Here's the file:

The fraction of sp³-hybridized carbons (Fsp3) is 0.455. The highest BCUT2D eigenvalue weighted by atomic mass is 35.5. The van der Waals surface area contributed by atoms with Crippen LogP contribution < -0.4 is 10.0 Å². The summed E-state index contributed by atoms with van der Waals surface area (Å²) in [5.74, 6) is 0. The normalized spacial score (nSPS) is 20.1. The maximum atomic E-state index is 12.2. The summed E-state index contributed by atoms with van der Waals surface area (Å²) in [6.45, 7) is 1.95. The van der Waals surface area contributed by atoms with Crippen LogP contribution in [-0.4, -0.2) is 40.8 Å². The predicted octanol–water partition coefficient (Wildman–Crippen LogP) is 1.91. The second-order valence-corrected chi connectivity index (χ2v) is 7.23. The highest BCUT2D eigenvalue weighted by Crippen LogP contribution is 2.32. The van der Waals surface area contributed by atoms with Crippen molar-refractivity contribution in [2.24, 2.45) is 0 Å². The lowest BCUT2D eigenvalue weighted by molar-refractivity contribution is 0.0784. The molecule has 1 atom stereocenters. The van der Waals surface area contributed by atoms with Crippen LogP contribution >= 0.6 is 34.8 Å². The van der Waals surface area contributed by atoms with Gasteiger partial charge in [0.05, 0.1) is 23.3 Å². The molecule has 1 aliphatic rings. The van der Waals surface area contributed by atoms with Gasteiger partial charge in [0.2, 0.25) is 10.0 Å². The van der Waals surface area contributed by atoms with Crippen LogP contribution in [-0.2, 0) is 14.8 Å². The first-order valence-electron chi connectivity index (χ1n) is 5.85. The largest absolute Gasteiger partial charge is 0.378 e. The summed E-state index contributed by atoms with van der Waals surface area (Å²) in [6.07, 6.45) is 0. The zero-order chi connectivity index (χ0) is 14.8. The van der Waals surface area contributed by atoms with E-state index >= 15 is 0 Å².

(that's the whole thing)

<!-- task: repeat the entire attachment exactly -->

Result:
The fraction of sp³-hybridized carbons (Fsp3) is 0.455. The highest BCUT2D eigenvalue weighted by atomic mass is 35.5. The van der Waals surface area contributed by atoms with Crippen LogP contribution < -0.4 is 10.0 Å². The summed E-state index contributed by atoms with van der Waals surface area (Å²) in [5.74, 6) is 0. The normalized spacial score (nSPS) is 20.1. The maximum atomic E-state index is 12.2. The summed E-state index contributed by atoms with van der Waals surface area (Å²) in [6.45, 7) is 1.95. The van der Waals surface area contributed by atoms with Crippen LogP contribution in [-0.4, -0.2) is 40.8 Å². The predicted octanol–water partition coefficient (Wildman–Crippen LogP) is 1.91. The second-order valence-corrected chi connectivity index (χ2v) is 7.23. The highest BCUT2D eigenvalue weighted by Crippen LogP contribution is 2.32. The van der Waals surface area contributed by atoms with Crippen molar-refractivity contribution in [2.24, 2.45) is 0 Å². The lowest BCUT2D eigenvalue weighted by molar-refractivity contribution is 0.0784. The molecule has 1 atom stereocenters. The van der Waals surface area contributed by atoms with Crippen LogP contribution >= 0.6 is 34.8 Å². The van der Waals surface area contributed by atoms with Gasteiger partial charge in [0.05, 0.1) is 23.3 Å². The molecule has 1 aliphatic rings. The van der Waals surface area contributed by atoms with Gasteiger partial charge in [0.2, 0.25) is 10.0 Å². The van der Waals surface area contributed by atoms with Crippen LogP contribution in [-0.2, 0) is 14.8 Å². The first-order valence-electron chi connectivity index (χ1n) is 5.85. The largest absolute Gasteiger partial charge is 0.378 e. The summed E-state index contributed by atoms with van der Waals surface area (Å²) in [6.07, 6.45) is 0. The zero-order chi connectivity index (χ0) is 14.8. The van der Waals surface area contributed by atoms with E-state index >= 15 is 0 Å².